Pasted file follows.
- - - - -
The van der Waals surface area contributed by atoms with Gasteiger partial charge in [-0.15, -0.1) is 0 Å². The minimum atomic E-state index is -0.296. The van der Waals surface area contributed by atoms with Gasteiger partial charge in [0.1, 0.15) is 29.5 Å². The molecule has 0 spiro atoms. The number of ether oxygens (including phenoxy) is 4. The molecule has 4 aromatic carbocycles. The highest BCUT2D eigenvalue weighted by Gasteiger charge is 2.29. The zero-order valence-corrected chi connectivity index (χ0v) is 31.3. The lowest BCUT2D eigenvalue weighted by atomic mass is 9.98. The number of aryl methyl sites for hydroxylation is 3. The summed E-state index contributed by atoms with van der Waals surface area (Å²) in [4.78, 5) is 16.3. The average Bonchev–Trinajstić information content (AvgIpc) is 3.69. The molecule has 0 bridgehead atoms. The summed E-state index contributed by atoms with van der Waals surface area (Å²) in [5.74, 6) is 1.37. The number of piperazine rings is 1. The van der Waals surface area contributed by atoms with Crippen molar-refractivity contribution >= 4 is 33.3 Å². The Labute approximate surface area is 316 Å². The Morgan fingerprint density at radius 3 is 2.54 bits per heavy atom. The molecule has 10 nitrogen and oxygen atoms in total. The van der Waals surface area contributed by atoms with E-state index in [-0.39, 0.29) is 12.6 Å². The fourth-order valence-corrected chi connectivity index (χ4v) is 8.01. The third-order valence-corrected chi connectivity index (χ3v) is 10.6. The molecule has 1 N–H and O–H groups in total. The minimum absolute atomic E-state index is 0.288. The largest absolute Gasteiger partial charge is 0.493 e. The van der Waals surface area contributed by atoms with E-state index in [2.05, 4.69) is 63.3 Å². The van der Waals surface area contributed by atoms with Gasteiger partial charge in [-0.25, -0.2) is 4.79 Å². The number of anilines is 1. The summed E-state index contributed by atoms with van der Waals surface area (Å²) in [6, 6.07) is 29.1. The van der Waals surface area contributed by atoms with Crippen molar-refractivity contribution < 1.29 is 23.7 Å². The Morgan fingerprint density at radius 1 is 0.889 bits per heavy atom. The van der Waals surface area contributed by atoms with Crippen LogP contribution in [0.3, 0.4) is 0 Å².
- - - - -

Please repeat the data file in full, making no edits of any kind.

The van der Waals surface area contributed by atoms with Gasteiger partial charge in [-0.15, -0.1) is 0 Å². The minimum atomic E-state index is -0.296. The van der Waals surface area contributed by atoms with Gasteiger partial charge in [0.1, 0.15) is 29.5 Å². The molecule has 0 spiro atoms. The number of ether oxygens (including phenoxy) is 4. The molecule has 4 aromatic carbocycles. The highest BCUT2D eigenvalue weighted by Gasteiger charge is 2.29. The zero-order valence-corrected chi connectivity index (χ0v) is 31.3. The lowest BCUT2D eigenvalue weighted by atomic mass is 9.98. The number of aryl methyl sites for hydroxylation is 3. The summed E-state index contributed by atoms with van der Waals surface area (Å²) in [4.78, 5) is 16.3. The average Bonchev–Trinajstić information content (AvgIpc) is 3.69. The molecule has 0 bridgehead atoms. The summed E-state index contributed by atoms with van der Waals surface area (Å²) in [5.74, 6) is 1.37. The number of piperazine rings is 1. The van der Waals surface area contributed by atoms with Crippen molar-refractivity contribution >= 4 is 33.3 Å². The Labute approximate surface area is 316 Å². The Morgan fingerprint density at radius 3 is 2.54 bits per heavy atom. The molecule has 10 nitrogen and oxygen atoms in total. The van der Waals surface area contributed by atoms with E-state index in [-0.39, 0.29) is 12.6 Å². The fourth-order valence-corrected chi connectivity index (χ4v) is 8.01. The third-order valence-corrected chi connectivity index (χ3v) is 10.6. The molecule has 1 N–H and O–H groups in total. The minimum absolute atomic E-state index is 0.288. The largest absolute Gasteiger partial charge is 0.493 e. The van der Waals surface area contributed by atoms with E-state index in [2.05, 4.69) is 63.3 Å². The van der Waals surface area contributed by atoms with Gasteiger partial charge in [-0.25, -0.2) is 4.79 Å². The number of anilines is 1. The summed E-state index contributed by atoms with van der Waals surface area (Å²) in [6, 6.07) is 29.1. The van der Waals surface area contributed by atoms with Crippen molar-refractivity contribution < 1.29 is 23.7 Å². The Morgan fingerprint density at radius 1 is 0.889 bits per heavy atom. The van der Waals surface area contributed by atoms with Crippen LogP contribution in [0.3, 0.4) is 0 Å².